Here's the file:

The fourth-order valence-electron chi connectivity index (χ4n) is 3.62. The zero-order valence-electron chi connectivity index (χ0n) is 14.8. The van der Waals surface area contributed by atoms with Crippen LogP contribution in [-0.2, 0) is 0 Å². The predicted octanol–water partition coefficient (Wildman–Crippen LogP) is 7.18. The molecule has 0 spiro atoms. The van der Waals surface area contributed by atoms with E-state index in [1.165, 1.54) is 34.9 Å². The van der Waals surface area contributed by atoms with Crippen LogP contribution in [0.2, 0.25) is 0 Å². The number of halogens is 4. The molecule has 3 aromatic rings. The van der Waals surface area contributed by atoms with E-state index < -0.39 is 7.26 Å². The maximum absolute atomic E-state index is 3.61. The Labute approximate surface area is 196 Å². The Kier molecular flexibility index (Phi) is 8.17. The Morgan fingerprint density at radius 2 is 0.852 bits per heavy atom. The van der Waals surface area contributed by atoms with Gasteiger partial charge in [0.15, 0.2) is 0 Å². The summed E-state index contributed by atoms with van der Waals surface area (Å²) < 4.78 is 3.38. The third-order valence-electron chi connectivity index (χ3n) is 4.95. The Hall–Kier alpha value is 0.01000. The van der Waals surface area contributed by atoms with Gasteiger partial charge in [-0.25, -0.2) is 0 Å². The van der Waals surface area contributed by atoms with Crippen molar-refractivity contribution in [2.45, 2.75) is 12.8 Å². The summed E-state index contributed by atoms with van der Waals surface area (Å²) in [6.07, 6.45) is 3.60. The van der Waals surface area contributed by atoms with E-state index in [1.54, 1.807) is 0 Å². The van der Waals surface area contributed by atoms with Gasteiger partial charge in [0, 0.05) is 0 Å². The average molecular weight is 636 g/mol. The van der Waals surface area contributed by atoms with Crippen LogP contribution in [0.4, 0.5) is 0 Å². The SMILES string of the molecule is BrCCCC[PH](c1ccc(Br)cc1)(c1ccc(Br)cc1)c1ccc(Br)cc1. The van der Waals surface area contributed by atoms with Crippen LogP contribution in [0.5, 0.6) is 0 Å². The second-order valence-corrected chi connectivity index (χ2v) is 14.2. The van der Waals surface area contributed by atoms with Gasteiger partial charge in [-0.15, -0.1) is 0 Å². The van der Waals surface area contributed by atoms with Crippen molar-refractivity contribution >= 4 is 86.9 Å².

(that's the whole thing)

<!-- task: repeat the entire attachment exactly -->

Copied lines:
The fourth-order valence-electron chi connectivity index (χ4n) is 3.62. The zero-order valence-electron chi connectivity index (χ0n) is 14.8. The van der Waals surface area contributed by atoms with Crippen LogP contribution in [-0.2, 0) is 0 Å². The predicted octanol–water partition coefficient (Wildman–Crippen LogP) is 7.18. The molecule has 0 spiro atoms. The van der Waals surface area contributed by atoms with E-state index in [1.165, 1.54) is 34.9 Å². The van der Waals surface area contributed by atoms with Crippen LogP contribution in [0.2, 0.25) is 0 Å². The number of halogens is 4. The molecule has 3 aromatic rings. The van der Waals surface area contributed by atoms with E-state index < -0.39 is 7.26 Å². The maximum absolute atomic E-state index is 3.61. The Labute approximate surface area is 196 Å². The Kier molecular flexibility index (Phi) is 8.17. The Morgan fingerprint density at radius 2 is 0.852 bits per heavy atom. The van der Waals surface area contributed by atoms with Gasteiger partial charge in [0.15, 0.2) is 0 Å². The summed E-state index contributed by atoms with van der Waals surface area (Å²) < 4.78 is 3.38. The third-order valence-electron chi connectivity index (χ3n) is 4.95. The Hall–Kier alpha value is 0.01000. The van der Waals surface area contributed by atoms with Gasteiger partial charge in [-0.25, -0.2) is 0 Å². The van der Waals surface area contributed by atoms with Crippen molar-refractivity contribution in [2.45, 2.75) is 12.8 Å². The summed E-state index contributed by atoms with van der Waals surface area (Å²) in [6.07, 6.45) is 3.60. The van der Waals surface area contributed by atoms with E-state index in [1.54, 1.807) is 0 Å². The van der Waals surface area contributed by atoms with Gasteiger partial charge in [0, 0.05) is 0 Å². The average molecular weight is 636 g/mol. The van der Waals surface area contributed by atoms with Crippen LogP contribution in [0.4, 0.5) is 0 Å². The SMILES string of the molecule is BrCCCC[PH](c1ccc(Br)cc1)(c1ccc(Br)cc1)c1ccc(Br)cc1. The van der Waals surface area contributed by atoms with Crippen LogP contribution in [0.5, 0.6) is 0 Å². The second-order valence-corrected chi connectivity index (χ2v) is 14.2. The van der Waals surface area contributed by atoms with Gasteiger partial charge in [-0.15, -0.1) is 0 Å². The van der Waals surface area contributed by atoms with Crippen molar-refractivity contribution >= 4 is 86.9 Å².